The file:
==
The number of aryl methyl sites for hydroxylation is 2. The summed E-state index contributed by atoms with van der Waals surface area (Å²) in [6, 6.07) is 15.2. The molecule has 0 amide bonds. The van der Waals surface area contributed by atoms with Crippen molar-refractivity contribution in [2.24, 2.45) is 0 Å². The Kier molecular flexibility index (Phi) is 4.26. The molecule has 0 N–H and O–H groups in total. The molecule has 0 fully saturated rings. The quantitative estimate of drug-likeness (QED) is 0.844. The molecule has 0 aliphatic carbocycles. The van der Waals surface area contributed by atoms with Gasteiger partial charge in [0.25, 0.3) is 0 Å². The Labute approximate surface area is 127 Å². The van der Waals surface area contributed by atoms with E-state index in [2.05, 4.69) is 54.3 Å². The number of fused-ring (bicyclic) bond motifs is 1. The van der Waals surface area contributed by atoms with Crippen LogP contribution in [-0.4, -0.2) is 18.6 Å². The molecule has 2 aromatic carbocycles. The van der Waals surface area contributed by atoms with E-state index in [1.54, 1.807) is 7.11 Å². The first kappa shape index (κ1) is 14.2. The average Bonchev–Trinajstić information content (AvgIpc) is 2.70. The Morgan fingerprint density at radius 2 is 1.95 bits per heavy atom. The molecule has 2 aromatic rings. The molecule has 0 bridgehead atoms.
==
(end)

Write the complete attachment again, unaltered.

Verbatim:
The number of aryl methyl sites for hydroxylation is 2. The summed E-state index contributed by atoms with van der Waals surface area (Å²) in [6, 6.07) is 15.2. The molecule has 0 amide bonds. The van der Waals surface area contributed by atoms with Crippen molar-refractivity contribution in [2.24, 2.45) is 0 Å². The Kier molecular flexibility index (Phi) is 4.26. The molecule has 0 N–H and O–H groups in total. The molecule has 0 fully saturated rings. The quantitative estimate of drug-likeness (QED) is 0.844. The molecule has 0 aliphatic carbocycles. The van der Waals surface area contributed by atoms with Gasteiger partial charge in [0.25, 0.3) is 0 Å². The Labute approximate surface area is 127 Å². The van der Waals surface area contributed by atoms with E-state index in [2.05, 4.69) is 54.3 Å². The number of fused-ring (bicyclic) bond motifs is 1. The van der Waals surface area contributed by atoms with Crippen LogP contribution in [-0.4, -0.2) is 18.6 Å². The molecule has 2 aromatic carbocycles. The van der Waals surface area contributed by atoms with E-state index in [1.54, 1.807) is 7.11 Å². The first kappa shape index (κ1) is 14.2. The average Bonchev–Trinajstić information content (AvgIpc) is 2.70. The Morgan fingerprint density at radius 2 is 1.95 bits per heavy atom. The molecule has 2 aromatic rings. The molecule has 0 bridgehead atoms.